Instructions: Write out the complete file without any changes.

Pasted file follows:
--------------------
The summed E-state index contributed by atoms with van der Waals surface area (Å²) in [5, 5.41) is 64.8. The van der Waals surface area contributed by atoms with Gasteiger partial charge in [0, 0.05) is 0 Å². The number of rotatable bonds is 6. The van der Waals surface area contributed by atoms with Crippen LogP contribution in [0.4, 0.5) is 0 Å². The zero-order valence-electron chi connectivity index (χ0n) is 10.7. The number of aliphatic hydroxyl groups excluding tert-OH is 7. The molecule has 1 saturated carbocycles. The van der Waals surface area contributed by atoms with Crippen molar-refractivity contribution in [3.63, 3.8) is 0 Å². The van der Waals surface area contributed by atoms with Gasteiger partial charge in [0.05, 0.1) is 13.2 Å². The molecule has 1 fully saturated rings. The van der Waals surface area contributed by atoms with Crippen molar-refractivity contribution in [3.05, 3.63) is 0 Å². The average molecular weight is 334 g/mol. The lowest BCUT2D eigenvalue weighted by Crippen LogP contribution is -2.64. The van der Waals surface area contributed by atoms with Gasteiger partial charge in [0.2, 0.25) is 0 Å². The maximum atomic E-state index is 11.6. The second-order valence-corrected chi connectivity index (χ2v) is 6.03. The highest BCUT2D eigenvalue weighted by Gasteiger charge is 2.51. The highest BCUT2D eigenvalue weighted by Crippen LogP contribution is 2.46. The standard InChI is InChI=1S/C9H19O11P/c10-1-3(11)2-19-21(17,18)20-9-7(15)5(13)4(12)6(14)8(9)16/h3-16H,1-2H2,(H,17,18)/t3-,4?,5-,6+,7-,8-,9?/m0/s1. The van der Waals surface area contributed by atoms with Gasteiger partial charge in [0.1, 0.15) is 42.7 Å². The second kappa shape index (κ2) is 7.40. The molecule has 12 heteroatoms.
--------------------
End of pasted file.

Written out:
The summed E-state index contributed by atoms with van der Waals surface area (Å²) in [5, 5.41) is 64.8. The van der Waals surface area contributed by atoms with Gasteiger partial charge in [0, 0.05) is 0 Å². The number of rotatable bonds is 6. The van der Waals surface area contributed by atoms with Crippen LogP contribution in [0.4, 0.5) is 0 Å². The zero-order valence-electron chi connectivity index (χ0n) is 10.7. The number of aliphatic hydroxyl groups excluding tert-OH is 7. The molecule has 1 saturated carbocycles. The van der Waals surface area contributed by atoms with Crippen molar-refractivity contribution in [3.63, 3.8) is 0 Å². The van der Waals surface area contributed by atoms with Gasteiger partial charge in [0.05, 0.1) is 13.2 Å². The molecule has 1 fully saturated rings. The van der Waals surface area contributed by atoms with Crippen molar-refractivity contribution in [3.05, 3.63) is 0 Å². The average molecular weight is 334 g/mol. The lowest BCUT2D eigenvalue weighted by Crippen LogP contribution is -2.64. The van der Waals surface area contributed by atoms with Gasteiger partial charge in [0.2, 0.25) is 0 Å². The maximum atomic E-state index is 11.6. The second-order valence-corrected chi connectivity index (χ2v) is 6.03. The highest BCUT2D eigenvalue weighted by Gasteiger charge is 2.51. The highest BCUT2D eigenvalue weighted by Crippen LogP contribution is 2.46. The standard InChI is InChI=1S/C9H19O11P/c10-1-3(11)2-19-21(17,18)20-9-7(15)5(13)4(12)6(14)8(9)16/h3-16H,1-2H2,(H,17,18)/t3-,4?,5-,6+,7-,8-,9?/m0/s1. The van der Waals surface area contributed by atoms with Gasteiger partial charge in [0.1, 0.15) is 42.7 Å². The second kappa shape index (κ2) is 7.40. The molecule has 12 heteroatoms.